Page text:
The reverse is also true of course. As the history of the 20th century showed very clearly, just because a social system claims to be collective (whether communist, nationalist, capitalist or national socialist) it doesn’t mean that it is. Even if it is supported by a majority, there might be compelling reasons not to support certain dominant norms, to stand out against the mass (Arendt, 1994 [1963]). Often enough, loud claims to be representing others are actually providing a warrant for the powerful to do what they want. The suggestion that individual preferences should always be dissolved in the collective, and that any dissent from the dominant line is heretical, is one that we find in a wide variety of flavors. Liberty is usually suppressed in the name of a greater good – ‘the corporation’, ‘the people’, ‘the state’, ‘the nation’ – but what is common is that it requires conformity, fear, exile or death to enforce it. There is not such a merit in being collective that the destruction of all liberties is necessary in order to achieve it. Indeed, as Zygmunt Bauman has argued, the impulse to create the perfect collectivity is itself something to be distrusted (1989, 2007). The idea of creating the ideal human within the ideal city is one that requires that people and things which don’t fit are ‘weeded’ out, and that all the contradictions and politics of real people in real places are reduced to a ‘year zero’ from which we can begin again. It is because of such assumptions - often enough wielded by feudal kings, generals and bishops – that assertions of individual liberty matter.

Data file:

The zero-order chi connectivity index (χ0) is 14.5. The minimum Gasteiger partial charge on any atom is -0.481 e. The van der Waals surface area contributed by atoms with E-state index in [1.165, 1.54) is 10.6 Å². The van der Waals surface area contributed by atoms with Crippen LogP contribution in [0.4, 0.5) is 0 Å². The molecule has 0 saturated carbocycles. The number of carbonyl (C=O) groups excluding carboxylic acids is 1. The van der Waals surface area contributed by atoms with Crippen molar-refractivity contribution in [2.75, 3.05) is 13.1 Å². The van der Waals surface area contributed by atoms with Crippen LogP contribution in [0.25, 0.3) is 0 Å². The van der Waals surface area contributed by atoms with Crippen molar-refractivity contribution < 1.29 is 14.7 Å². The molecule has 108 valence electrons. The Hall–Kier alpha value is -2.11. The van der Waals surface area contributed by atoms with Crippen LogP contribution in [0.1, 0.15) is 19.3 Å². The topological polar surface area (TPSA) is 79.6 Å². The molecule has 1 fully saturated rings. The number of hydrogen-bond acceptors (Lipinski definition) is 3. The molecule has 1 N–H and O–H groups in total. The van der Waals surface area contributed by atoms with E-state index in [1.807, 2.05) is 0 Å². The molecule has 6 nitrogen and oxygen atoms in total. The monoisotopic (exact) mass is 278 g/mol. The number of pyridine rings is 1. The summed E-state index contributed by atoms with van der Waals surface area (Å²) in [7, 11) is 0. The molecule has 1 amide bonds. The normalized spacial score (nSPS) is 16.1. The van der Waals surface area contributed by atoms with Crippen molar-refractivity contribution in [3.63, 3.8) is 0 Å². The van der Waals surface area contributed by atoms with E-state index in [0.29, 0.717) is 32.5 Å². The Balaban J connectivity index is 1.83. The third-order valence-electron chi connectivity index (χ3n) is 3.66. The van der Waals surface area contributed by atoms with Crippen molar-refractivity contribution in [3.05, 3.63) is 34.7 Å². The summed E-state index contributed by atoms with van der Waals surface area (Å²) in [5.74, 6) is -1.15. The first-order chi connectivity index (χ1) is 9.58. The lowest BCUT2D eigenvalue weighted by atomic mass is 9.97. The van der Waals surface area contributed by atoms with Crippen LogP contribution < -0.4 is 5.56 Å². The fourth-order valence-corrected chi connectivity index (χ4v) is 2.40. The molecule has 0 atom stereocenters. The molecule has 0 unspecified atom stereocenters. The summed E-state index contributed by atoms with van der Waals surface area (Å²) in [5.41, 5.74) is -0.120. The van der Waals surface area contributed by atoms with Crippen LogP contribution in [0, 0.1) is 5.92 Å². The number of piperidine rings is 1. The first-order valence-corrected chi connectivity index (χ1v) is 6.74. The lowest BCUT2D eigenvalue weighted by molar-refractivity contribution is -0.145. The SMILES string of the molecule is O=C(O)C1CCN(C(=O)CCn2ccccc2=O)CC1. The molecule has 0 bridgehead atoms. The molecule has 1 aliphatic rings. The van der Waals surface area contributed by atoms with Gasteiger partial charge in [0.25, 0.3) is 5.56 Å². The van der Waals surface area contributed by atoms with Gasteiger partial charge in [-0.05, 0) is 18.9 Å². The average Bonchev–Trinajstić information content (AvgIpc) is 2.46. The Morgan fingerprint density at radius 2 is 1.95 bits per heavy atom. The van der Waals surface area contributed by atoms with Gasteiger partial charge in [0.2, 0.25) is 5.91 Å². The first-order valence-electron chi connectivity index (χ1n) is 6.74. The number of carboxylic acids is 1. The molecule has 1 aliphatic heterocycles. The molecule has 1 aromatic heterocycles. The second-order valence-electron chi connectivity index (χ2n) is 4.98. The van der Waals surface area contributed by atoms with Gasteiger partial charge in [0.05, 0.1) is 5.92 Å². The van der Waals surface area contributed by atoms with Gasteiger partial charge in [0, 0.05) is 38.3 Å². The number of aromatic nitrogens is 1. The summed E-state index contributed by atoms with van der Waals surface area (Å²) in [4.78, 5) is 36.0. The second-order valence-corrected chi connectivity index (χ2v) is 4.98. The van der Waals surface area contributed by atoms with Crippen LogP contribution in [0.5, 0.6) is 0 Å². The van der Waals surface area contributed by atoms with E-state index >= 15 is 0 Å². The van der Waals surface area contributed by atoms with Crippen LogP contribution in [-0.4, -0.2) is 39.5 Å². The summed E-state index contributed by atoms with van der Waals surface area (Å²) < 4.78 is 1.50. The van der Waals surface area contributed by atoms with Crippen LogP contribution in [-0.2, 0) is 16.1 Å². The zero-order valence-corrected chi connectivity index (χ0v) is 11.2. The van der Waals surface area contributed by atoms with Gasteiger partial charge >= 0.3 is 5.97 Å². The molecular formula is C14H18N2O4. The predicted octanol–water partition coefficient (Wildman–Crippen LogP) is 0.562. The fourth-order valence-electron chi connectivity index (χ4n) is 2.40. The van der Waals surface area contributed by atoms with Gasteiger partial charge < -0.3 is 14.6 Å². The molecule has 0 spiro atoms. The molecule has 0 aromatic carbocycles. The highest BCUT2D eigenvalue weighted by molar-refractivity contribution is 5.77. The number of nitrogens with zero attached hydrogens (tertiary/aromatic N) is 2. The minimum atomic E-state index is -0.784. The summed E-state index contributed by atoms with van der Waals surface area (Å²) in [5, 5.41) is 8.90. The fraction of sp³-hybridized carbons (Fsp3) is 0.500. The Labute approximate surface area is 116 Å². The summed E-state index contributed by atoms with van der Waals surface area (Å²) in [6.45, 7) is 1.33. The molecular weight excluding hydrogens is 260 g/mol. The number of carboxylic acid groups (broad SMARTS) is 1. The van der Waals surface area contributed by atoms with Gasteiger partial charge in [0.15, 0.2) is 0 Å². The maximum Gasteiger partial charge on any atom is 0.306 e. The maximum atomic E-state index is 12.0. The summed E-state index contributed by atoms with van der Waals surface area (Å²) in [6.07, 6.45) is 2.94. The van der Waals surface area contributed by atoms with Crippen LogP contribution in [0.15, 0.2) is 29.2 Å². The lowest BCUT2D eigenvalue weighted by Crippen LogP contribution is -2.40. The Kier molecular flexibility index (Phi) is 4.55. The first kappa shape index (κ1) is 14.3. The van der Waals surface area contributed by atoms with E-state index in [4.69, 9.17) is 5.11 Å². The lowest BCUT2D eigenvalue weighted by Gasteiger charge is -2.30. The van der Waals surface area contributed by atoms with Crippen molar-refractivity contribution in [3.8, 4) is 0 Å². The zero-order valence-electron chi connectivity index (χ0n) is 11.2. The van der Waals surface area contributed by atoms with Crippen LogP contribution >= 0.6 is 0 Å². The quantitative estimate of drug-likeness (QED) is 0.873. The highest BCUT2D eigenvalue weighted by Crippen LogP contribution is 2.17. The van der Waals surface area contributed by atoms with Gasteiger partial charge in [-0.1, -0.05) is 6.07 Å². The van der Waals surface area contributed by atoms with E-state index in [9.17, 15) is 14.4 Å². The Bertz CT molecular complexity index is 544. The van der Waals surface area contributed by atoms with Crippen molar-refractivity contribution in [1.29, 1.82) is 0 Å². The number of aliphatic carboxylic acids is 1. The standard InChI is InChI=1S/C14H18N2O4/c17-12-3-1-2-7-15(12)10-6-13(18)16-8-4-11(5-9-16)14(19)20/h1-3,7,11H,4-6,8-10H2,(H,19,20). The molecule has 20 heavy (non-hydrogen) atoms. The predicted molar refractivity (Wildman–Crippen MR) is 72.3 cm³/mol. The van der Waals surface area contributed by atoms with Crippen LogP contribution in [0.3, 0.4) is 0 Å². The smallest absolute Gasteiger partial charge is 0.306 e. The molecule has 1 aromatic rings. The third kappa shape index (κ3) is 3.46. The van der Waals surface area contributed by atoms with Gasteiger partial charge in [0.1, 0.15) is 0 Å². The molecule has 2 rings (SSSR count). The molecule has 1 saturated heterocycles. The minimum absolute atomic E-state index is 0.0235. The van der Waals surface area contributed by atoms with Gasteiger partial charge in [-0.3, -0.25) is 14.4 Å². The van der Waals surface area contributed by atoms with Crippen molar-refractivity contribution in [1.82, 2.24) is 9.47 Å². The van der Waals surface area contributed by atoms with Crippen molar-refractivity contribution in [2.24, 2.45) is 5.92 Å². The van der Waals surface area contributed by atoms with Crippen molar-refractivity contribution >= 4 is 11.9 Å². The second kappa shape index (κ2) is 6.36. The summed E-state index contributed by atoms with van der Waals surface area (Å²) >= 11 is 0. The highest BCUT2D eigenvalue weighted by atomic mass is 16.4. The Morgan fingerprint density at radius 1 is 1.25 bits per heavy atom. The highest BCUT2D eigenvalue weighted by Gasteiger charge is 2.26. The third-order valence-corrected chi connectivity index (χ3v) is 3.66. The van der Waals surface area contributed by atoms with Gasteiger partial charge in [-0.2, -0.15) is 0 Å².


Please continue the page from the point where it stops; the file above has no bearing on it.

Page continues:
That being said, the dichotomy between the individual and society is not quite so straightforward or dramatic because it also often mediated by some sort of identity as a member of a group, class or category within or between wider societies (Jenkins, 2008). When organizing happens on this level – social movements, women’s groups, indigenous organizations, social class based politics – it is often protecting a form of collective autonomy against perceived repression or ignorance. The politics of identity insists on the importance of some form of collective distinctions and on the ‘right’ to express them. Here we can see many practical examples of how a certain sort of individual difference becomes aligned with a cooperative strategy, and, consequently, a form of distinctiveness can be articulated as the precondition for a form of solidarity. When a group of anarchists establish their own co-operative, or the Somali migrants in an Italian city establish self-help groups, they are making an identity claim. We can be ‘different together’, a position which appears to dissolve a clear distinction between liberalism and communitarianism, between the demand for freedom and the embracing of a collective. This is not the same as insisting on radical autonomy, but neither is it necessarily a form of totalitarianism. As with many matters, the messy reality of actual organizing is rarely as simple as theoretical distinctions would suggest. The fluidity and hybridity of many identities today, including those of class, pose challenges to scholars just as they do to citizens and activists.